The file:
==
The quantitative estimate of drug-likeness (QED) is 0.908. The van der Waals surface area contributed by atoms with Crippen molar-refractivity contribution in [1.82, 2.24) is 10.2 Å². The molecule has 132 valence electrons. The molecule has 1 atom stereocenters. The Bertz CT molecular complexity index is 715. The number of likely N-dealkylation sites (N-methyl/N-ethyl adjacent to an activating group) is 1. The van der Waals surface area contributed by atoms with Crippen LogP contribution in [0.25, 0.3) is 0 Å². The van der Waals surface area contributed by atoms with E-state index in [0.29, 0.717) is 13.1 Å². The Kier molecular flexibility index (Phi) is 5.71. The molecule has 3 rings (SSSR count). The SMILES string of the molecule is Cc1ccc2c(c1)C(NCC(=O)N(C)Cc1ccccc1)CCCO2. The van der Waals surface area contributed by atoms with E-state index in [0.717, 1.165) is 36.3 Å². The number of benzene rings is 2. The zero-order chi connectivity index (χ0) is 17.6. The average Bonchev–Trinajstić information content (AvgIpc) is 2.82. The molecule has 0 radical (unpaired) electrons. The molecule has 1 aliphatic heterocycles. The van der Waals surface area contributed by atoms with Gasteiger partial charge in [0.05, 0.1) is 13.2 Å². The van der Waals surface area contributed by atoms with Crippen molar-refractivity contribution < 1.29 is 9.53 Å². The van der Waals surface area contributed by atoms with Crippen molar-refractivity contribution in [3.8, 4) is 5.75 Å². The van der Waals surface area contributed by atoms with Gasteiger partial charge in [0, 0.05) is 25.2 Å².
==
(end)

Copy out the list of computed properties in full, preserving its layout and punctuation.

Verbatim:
The quantitative estimate of drug-likeness (QED) is 0.908. The van der Waals surface area contributed by atoms with Crippen molar-refractivity contribution in [1.82, 2.24) is 10.2 Å². The molecule has 132 valence electrons. The molecule has 1 atom stereocenters. The Bertz CT molecular complexity index is 715. The number of likely N-dealkylation sites (N-methyl/N-ethyl adjacent to an activating group) is 1. The van der Waals surface area contributed by atoms with Crippen LogP contribution in [0.25, 0.3) is 0 Å². The van der Waals surface area contributed by atoms with E-state index in [0.29, 0.717) is 13.1 Å². The Kier molecular flexibility index (Phi) is 5.71. The molecule has 3 rings (SSSR count). The SMILES string of the molecule is Cc1ccc2c(c1)C(NCC(=O)N(C)Cc1ccccc1)CCCO2. The van der Waals surface area contributed by atoms with E-state index in [0.717, 1.165) is 36.3 Å². The number of benzene rings is 2. The zero-order chi connectivity index (χ0) is 17.6. The average Bonchev–Trinajstić information content (AvgIpc) is 2.82. The molecule has 0 radical (unpaired) electrons. The molecule has 1 aliphatic heterocycles. The van der Waals surface area contributed by atoms with Gasteiger partial charge in [0.05, 0.1) is 13.2 Å². The van der Waals surface area contributed by atoms with Crippen molar-refractivity contribution < 1.29 is 9.53 Å². The van der Waals surface area contributed by atoms with Crippen molar-refractivity contribution in [3.8, 4) is 5.75 Å². The van der Waals surface area contributed by atoms with Gasteiger partial charge in [0, 0.05) is 25.2 Å².